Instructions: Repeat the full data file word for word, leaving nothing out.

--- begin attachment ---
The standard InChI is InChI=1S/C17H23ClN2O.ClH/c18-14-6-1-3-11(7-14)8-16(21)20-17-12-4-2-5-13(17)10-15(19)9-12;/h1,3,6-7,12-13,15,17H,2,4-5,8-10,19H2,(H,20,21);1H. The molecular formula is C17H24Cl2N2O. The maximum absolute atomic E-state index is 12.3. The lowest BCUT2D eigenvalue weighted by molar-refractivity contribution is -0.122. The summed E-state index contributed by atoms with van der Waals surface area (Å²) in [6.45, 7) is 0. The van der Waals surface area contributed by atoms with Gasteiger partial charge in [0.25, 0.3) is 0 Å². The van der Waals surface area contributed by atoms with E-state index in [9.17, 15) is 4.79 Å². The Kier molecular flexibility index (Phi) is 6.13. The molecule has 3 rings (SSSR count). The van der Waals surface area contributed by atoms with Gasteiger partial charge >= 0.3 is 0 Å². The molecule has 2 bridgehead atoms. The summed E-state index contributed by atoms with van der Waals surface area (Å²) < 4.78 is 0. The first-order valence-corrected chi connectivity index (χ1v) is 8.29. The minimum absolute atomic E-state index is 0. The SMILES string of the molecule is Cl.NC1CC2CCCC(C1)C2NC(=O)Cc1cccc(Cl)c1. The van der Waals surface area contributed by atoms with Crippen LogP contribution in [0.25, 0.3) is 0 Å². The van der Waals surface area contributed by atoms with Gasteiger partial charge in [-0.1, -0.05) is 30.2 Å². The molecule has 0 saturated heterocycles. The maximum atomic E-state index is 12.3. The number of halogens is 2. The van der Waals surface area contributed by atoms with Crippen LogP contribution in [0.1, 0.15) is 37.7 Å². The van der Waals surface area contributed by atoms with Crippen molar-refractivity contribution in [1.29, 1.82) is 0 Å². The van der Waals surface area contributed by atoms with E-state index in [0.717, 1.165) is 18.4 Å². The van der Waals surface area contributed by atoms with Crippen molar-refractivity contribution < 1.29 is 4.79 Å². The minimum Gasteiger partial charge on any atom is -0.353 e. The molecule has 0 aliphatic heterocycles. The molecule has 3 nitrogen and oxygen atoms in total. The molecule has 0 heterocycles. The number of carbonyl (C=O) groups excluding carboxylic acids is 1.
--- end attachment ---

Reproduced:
The standard InChI is InChI=1S/C17H23ClN2O.ClH/c18-14-6-1-3-11(7-14)8-16(21)20-17-12-4-2-5-13(17)10-15(19)9-12;/h1,3,6-7,12-13,15,17H,2,4-5,8-10,19H2,(H,20,21);1H. The molecular formula is C17H24Cl2N2O. The maximum absolute atomic E-state index is 12.3. The lowest BCUT2D eigenvalue weighted by molar-refractivity contribution is -0.122. The summed E-state index contributed by atoms with van der Waals surface area (Å²) in [6.45, 7) is 0. The van der Waals surface area contributed by atoms with Gasteiger partial charge in [0.25, 0.3) is 0 Å². The van der Waals surface area contributed by atoms with E-state index in [9.17, 15) is 4.79 Å². The Kier molecular flexibility index (Phi) is 6.13. The molecule has 3 rings (SSSR count). The van der Waals surface area contributed by atoms with Gasteiger partial charge >= 0.3 is 0 Å². The molecule has 2 bridgehead atoms. The summed E-state index contributed by atoms with van der Waals surface area (Å²) < 4.78 is 0. The first-order valence-corrected chi connectivity index (χ1v) is 8.29. The minimum absolute atomic E-state index is 0. The SMILES string of the molecule is Cl.NC1CC2CCCC(C1)C2NC(=O)Cc1cccc(Cl)c1. The van der Waals surface area contributed by atoms with Crippen LogP contribution in [0.25, 0.3) is 0 Å². The van der Waals surface area contributed by atoms with Gasteiger partial charge in [-0.1, -0.05) is 30.2 Å². The molecule has 0 saturated heterocycles. The maximum atomic E-state index is 12.3. The number of halogens is 2. The van der Waals surface area contributed by atoms with Crippen LogP contribution in [0.1, 0.15) is 37.7 Å². The van der Waals surface area contributed by atoms with Crippen molar-refractivity contribution in [1.29, 1.82) is 0 Å². The van der Waals surface area contributed by atoms with E-state index in [0.717, 1.165) is 18.4 Å². The van der Waals surface area contributed by atoms with Crippen molar-refractivity contribution < 1.29 is 4.79 Å². The minimum Gasteiger partial charge on any atom is -0.353 e. The molecule has 0 aliphatic heterocycles. The molecule has 3 nitrogen and oxygen atoms in total. The molecule has 0 heterocycles. The number of carbonyl (C=O) groups excluding carboxylic acids is 1.